The Care Act:An introduction and ... - Guildhall Chambers
The Care Act: An introduction and understanding the 5 key principles Rhys Hadden Care Act 2014 the most significant reform of care and support in more than 60 years (Care & Support Minister - Norman Lamb) Consolidates and repeals most principal adult social care legislation Majority of provisions in force on 1st April 2015 Care and Support Statutory Guidance (Oct 2014) Regulations and transitional provisions
Terminology Adult: generally qualified as an adult in need of care and support (i.e. a physical or mental impairment or illness) Carer: someone 18 or over who provides or intends to provide care for someone but is not contracted to provide the care or providing the care as formal voluntary work Individual: either an adult in need or a carer Young carer: carer who is under 18 Five Key Principles Promoting individual wellbeing (s.1)
Preventing needs for care and support (s.2) Promoting integration of care and support (s.3) Providing information and advice (s.4) Promoting diversity and quality in provision of services (s.5) Well-being principle (s.1) General duty to promote an individuals well-being when making any decisions under the Care Act
Ensure that individual needs are met and accommodated, rather than people fitting into a particular type of service Broad concept s.1(2) refers to list of nine factors: (a) personal dignity; (b) physical/mental health/emotional wellbeing; (c) protection from abuse and neglect; (d) control over day-to-day life; (e) participation in work, education, training or recreation; (f) social and economic well-being; (g) domestic, family and personal relationships; (h) suitability of living accommodation; (i) the adults contribution to society Well-being principle (s.1)
S.1(3) - when discharging any obligation under the Care Act, a local authority must have regard to the following: a)Assumption that the individual is best-placed to judge well-being; b)Individuals views, wishes, feelings and beliefs c)Preventing or delaying development of needs for care and/or support or reducing the needs of either kind that already exist d)Take into account all the individuals circumstances (and nondiscriminatory in terms of stereotyping) e)Individual participating (with support if needs be) as fully as possible in decisions about them f)Balance between the individuals well-being and that of any friends or relatives involved in their care g)Need to protect people from abuse and neglect h)Restrictions kept to the minimum necessary
Well-being principle (s.1) Right to independent living Not expressly mentioned in the Act, but see para 1.19 of guidance: The wellbeing principle is intended to cover the key components of independent living, as expressed in the UN Convention on the Rights of People with Disabilities (in particular, Article 19 of the Convention). Supporting people to live as independently as possible, for as long as possible, is a guiding principle of the Care Act. The language used in the Act is intended to be clearer, and focus on the outcomes that truly matter to people, rather than using the relatively abstract term independent living
Duty to prevent needs (s.2) A local authority must provide services or take steps which it considers will: contribute towards preventing or delaying the development by adults or carers of the need for care or support reduce the need for care and support by adults or carers in its area Must develop clear, local approach to prevention (para 2.22, Guidance) Must identify unmet need in order to identify strategies to improve provision of services (para 2.30) Must share information with local partners (para 2.30) Primary, secondary and tertiary prevention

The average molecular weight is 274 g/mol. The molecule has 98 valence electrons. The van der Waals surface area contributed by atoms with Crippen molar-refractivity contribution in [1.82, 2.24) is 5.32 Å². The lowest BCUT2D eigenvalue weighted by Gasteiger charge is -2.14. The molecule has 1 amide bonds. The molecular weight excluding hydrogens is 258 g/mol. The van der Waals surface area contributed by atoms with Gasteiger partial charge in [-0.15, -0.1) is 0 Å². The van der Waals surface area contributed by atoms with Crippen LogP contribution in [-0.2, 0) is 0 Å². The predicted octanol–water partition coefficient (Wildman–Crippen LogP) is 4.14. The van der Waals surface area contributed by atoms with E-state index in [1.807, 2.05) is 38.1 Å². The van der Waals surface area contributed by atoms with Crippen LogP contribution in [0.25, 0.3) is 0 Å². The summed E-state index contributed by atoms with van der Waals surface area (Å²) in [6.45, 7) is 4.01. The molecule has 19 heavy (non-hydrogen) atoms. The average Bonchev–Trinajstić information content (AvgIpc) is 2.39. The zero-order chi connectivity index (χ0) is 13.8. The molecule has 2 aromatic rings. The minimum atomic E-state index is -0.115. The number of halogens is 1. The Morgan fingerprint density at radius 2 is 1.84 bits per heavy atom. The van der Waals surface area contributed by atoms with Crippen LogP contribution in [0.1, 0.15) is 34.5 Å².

Integration with the NHS (s.3) Duty to ensure integration of care and support services along with health and health-related services Duty to liaise and coordinate with the local CCGs and NHS bodies Establishment of Better Care Fund Information and Advice (s.4) Enhanced duty to provide adults in need/carers with information about care and support
arrangements in their area Wide range of subject matters Duty to establish and maintain an information and advice service Not simply digital expected to use face-toface contact also (para 3.29, Guidance)
Quality of service provision (s.5) Duty to promote an efficient and effective local market with a view to ensuring that there is a variety of providers and high quality services to choose from Guidance encourages shift to outcomes based commissioning (paras 4.12-20, Guidance)
Need to foster social care workforce which underpins the market (paras 4.21-30) Ensuring choice variety of different providers and different types of services (paras 4.37-49) Rhys Hadden Care Act 2014 Safeguarding
Ordinary residence Advocacy Financial charging (April 2016) Appeals scheme (April 2016) Safeguarding (sections 42-47) "The existing legal framework for adult protection is neither systematic nor coordinated, reflecting sporadic development of safeguarding policy over the last 25 years (Commission for Social Care Inspection) Places safeguarding obligations on statutory footing Section 42 duty to make enquiries if reasonable cause to suspect that an adult in its area:
a) Has needs for care and support; b) Is experiencing, or is at risk of, abuse or neglect, and c) is unable to protect him/herself against the abuse /neglect Definition of abuse No definition of abuse in the Act Guidance provides broad, non-exhaustive list of what may constitute abuse/neglect (para 14.17):
Physical abuse Domestic violence Sexual abuse Psychological abuse Financial or material abuse Modern slavery Discriminatory abuse Organisational abuse Neglect and acts of omission
Self-neglect Safeguarding Adults Boards (s.43) Section 43 duty to establish a Safeguarding Adults Board (SAB) to coordinate safeguarding activity across different bodies and organisations Multi-agency members of SABs will include local authorities, NHS bodies, and the police Required to meet regularly, publishing shared safeguarding plans and publish an annual report Safeguarding adults reviews (s.44) duty to review: where an adult in need in its area has died from abuse or neglect/been subject to serious abuse and neglect, and where reasonable cause for concern about how the SAB,